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What does the General Election mean for your tax bill?

Emma Wall and Tom McPhail discuss the proposed tax cuts and rises from the Labour, Conservative and Liberal Democrat manifestos.

Important notes

This article isn’t personal advice. If you’re not sure whether an investment is right for you please seek advice. If you choose to invest the value of your investment will rise and fall, so you could get back less than you put in.

  • There are clear distinctions between left and right leaning parties when it comes to tax
  • Labour are proposing to tax capital gains and dividends in line with income tax
  • The Conservatives have said they will not raise income tax, National Insurance or VAT

Read transcript

Emma: Hi I'm Emma Wall and joining me today is Tom McPhail to talk about what the general election means for your tax bill. Hi Tom.

Tom: Hello Emma.

Emma: So how will the different political parties fiddle with taxes if they get into the position of power?

Tom: There's some clear distinctions between left and right in terms of tax policy and I think broadly we can characterise it as Labour in particular but other parties on the left of the political spectrum really are looking to impose higher taxation on wealth, so that's the key distinction is that they will look to impose tax on wealth and on the wealthier. So for example I just want to start with talk about capital gains and income tax where the Conservatives have said nothing on the subject but Labour have said that they would tax capital gains and dividends at the same rate as your income tax is paid and that's quite a substantial increase for higher earners. The Liberal Democrats similarly have said they would look to merge capital gains tax and income tax allowances and they reckon that would raise them about 5 billion pounds so for those two there's quite a distinction between the current Conservative policy. The Greens as well I want to give them a mention they've also talked about merging income tax, national insurance, dividends, capital gains tax, and inheritance tax so they would look to bundle all of individual taxation into one overall tax rate so I think if we see a Labour led government on taxation and wealth we'll see quite a departure from the current system there.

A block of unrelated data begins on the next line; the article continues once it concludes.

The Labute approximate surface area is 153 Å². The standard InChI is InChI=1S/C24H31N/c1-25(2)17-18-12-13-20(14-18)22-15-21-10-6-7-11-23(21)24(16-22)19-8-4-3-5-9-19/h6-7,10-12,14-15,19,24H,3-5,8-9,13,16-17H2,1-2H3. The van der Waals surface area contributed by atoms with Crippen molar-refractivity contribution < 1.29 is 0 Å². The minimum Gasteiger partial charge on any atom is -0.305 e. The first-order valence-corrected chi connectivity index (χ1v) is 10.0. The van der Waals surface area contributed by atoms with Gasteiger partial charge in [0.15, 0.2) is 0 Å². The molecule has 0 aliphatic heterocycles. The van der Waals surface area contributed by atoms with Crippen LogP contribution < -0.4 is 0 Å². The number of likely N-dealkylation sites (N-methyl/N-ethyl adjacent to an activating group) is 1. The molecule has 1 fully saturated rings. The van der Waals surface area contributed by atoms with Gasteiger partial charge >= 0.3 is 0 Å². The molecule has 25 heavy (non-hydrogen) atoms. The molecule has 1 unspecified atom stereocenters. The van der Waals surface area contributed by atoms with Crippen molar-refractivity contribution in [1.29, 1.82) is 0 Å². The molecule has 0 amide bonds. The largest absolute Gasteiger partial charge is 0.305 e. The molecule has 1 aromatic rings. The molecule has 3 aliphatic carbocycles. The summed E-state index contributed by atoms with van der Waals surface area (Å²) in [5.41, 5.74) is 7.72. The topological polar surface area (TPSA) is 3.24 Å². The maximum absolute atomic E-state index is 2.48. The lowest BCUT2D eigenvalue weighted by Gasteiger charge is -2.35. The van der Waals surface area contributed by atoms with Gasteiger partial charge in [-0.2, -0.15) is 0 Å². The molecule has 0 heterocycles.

Emma: And that is both a simplification of the system which broadly most political parties are in favour of when they talk about what they want to do to tax. But the main take-home for what you're saying there is really it's the wealthy who will feel the brunt of that simplification?